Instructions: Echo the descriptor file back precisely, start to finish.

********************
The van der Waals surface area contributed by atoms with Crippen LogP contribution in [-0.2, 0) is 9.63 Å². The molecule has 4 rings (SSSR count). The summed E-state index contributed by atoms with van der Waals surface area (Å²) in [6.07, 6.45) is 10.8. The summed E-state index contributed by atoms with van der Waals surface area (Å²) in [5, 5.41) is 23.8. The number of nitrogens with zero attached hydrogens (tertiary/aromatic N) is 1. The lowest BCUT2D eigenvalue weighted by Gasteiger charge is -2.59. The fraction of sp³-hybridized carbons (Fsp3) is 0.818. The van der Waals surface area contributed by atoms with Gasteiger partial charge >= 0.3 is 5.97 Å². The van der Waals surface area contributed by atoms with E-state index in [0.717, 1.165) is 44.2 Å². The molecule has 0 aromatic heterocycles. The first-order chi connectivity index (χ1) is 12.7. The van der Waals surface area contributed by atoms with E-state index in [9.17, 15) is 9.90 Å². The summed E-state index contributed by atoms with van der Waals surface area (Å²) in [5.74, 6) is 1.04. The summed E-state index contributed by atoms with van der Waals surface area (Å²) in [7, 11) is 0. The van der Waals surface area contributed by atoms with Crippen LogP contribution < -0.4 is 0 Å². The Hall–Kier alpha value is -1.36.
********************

The van der Waals surface area contributed by atoms with Crippen LogP contribution in [-0.2, 0) is 9.63 Å². The molecule has 4 rings (SSSR count). The summed E-state index contributed by atoms with van der Waals surface area (Å²) in [6.07, 6.45) is 10.8. The summed E-state index contributed by atoms with van der Waals surface area (Å²) in [5, 5.41) is 23.8. The number of nitrogens with zero attached hydrogens (tertiary/aromatic N) is 1. The lowest BCUT2D eigenvalue weighted by Gasteiger charge is -2.59. The fraction of sp³-hybridized carbons (Fsp3) is 0.818. The van der Waals surface area contributed by atoms with Gasteiger partial charge >= 0.3 is 5.97 Å². The van der Waals surface area contributed by atoms with E-state index in [0.717, 1.165) is 44.2 Å². The molecule has 0 aromatic heterocycles. The first-order chi connectivity index (χ1) is 12.7. The van der Waals surface area contributed by atoms with E-state index in [9.17, 15) is 9.90 Å². The summed E-state index contributed by atoms with van der Waals surface area (Å²) in [5.74, 6) is 1.04. The summed E-state index contributed by atoms with van der Waals surface area (Å²) in [7, 11) is 0. The van der Waals surface area contributed by atoms with Crippen LogP contribution < -0.4 is 0 Å². The Hall–Kier alpha value is -1.36.